Was race really underlying factor?

July 22, 2009

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THE GLOBE’S report on the arrest of Henry Louis Gates Jr. for disorderly conduct, after Cambridge police responded to a call of a break-in at his home, does everything possible to suggest that racism was the underlying factor driving the incident (“Racial talk swirls with Gates arrest,’’ Page A1, July 21).

It sets a provocative scene of “two black men on the porch of a stately home on a tree-lined Cambridge street.’’ It then relates how Gates’s outraged Harvard colleagues assert that racism flourishes “even in a liberal enclave like Harvard Square.’’ It relates perceived racism at the hands of police around Harvard, mentions one professor having been stopped on the street following a robbery, along with his question of whether “black males are being targeted by Cambridge police for harassment.’’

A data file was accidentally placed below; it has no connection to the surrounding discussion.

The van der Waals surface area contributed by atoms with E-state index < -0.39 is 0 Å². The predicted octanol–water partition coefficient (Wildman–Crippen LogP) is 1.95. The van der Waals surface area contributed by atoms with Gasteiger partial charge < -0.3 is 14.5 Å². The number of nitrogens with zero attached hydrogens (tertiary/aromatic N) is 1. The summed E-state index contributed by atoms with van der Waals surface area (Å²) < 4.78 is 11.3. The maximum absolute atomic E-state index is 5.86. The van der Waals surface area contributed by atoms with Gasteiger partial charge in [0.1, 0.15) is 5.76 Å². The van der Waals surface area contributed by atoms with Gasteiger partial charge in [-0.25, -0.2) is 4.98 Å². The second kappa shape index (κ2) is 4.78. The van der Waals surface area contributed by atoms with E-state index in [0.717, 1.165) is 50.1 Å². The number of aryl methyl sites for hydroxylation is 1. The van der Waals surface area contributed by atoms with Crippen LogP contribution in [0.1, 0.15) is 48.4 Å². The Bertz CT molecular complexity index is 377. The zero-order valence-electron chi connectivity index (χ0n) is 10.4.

Only three-quarters of the way through the article is there a somewhat accurate description of what led to the police call: that two men were repeatedly trying to force their way through the front door. No, they weren’t just standing on the porch being black.

Given Gates’s strong reaction to the police entering his house under the misapprehension that he might have broken in, the Globe’s reporters might as well have dispensed with the racial angle, instead suggesting that even in neighborhoods surrounding the Harvard campus, outraged self-importance is prevalent.

Michael Sierra

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